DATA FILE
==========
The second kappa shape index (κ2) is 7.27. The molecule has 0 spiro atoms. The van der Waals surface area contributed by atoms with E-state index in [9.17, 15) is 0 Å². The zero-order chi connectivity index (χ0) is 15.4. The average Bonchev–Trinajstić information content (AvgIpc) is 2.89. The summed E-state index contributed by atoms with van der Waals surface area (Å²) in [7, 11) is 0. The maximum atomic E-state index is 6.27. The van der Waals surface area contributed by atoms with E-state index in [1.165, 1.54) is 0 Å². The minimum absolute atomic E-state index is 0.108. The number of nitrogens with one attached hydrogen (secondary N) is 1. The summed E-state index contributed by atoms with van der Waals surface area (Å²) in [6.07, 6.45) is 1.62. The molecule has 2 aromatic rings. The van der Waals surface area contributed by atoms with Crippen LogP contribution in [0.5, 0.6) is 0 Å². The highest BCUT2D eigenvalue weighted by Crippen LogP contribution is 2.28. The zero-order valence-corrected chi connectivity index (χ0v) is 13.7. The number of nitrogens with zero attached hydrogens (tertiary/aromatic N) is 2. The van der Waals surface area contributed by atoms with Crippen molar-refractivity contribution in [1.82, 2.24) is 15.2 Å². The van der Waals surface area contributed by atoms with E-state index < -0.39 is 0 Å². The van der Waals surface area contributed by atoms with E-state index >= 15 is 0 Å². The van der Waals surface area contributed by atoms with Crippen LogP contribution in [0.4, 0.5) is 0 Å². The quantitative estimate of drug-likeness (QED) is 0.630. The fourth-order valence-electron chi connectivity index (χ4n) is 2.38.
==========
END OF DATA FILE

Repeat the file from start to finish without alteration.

The second kappa shape index (κ2) is 7.27. The molecule has 0 spiro atoms. The van der Waals surface area contributed by atoms with E-state index in [9.17, 15) is 0 Å². The zero-order chi connectivity index (χ0) is 15.4. The average Bonchev–Trinajstić information content (AvgIpc) is 2.89. The summed E-state index contributed by atoms with van der Waals surface area (Å²) in [7, 11) is 0. The maximum atomic E-state index is 6.27. The van der Waals surface area contributed by atoms with E-state index in [1.165, 1.54) is 0 Å². The minimum absolute atomic E-state index is 0.108. The number of nitrogens with one attached hydrogen (secondary N) is 1. The summed E-state index contributed by atoms with van der Waals surface area (Å²) in [6.07, 6.45) is 1.62. The molecule has 2 aromatic rings. The van der Waals surface area contributed by atoms with Crippen LogP contribution in [0.5, 0.6) is 0 Å². The highest BCUT2D eigenvalue weighted by Crippen LogP contribution is 2.28. The zero-order valence-corrected chi connectivity index (χ0v) is 13.7. The number of nitrogens with zero attached hydrogens (tertiary/aromatic N) is 2. The van der Waals surface area contributed by atoms with Crippen molar-refractivity contribution in [1.82, 2.24) is 15.2 Å². The van der Waals surface area contributed by atoms with E-state index < -0.39 is 0 Å². The van der Waals surface area contributed by atoms with E-state index >= 15 is 0 Å². The van der Waals surface area contributed by atoms with Crippen LogP contribution in [0.4, 0.5) is 0 Å². The quantitative estimate of drug-likeness (QED) is 0.630. The fourth-order valence-electron chi connectivity index (χ4n) is 2.38.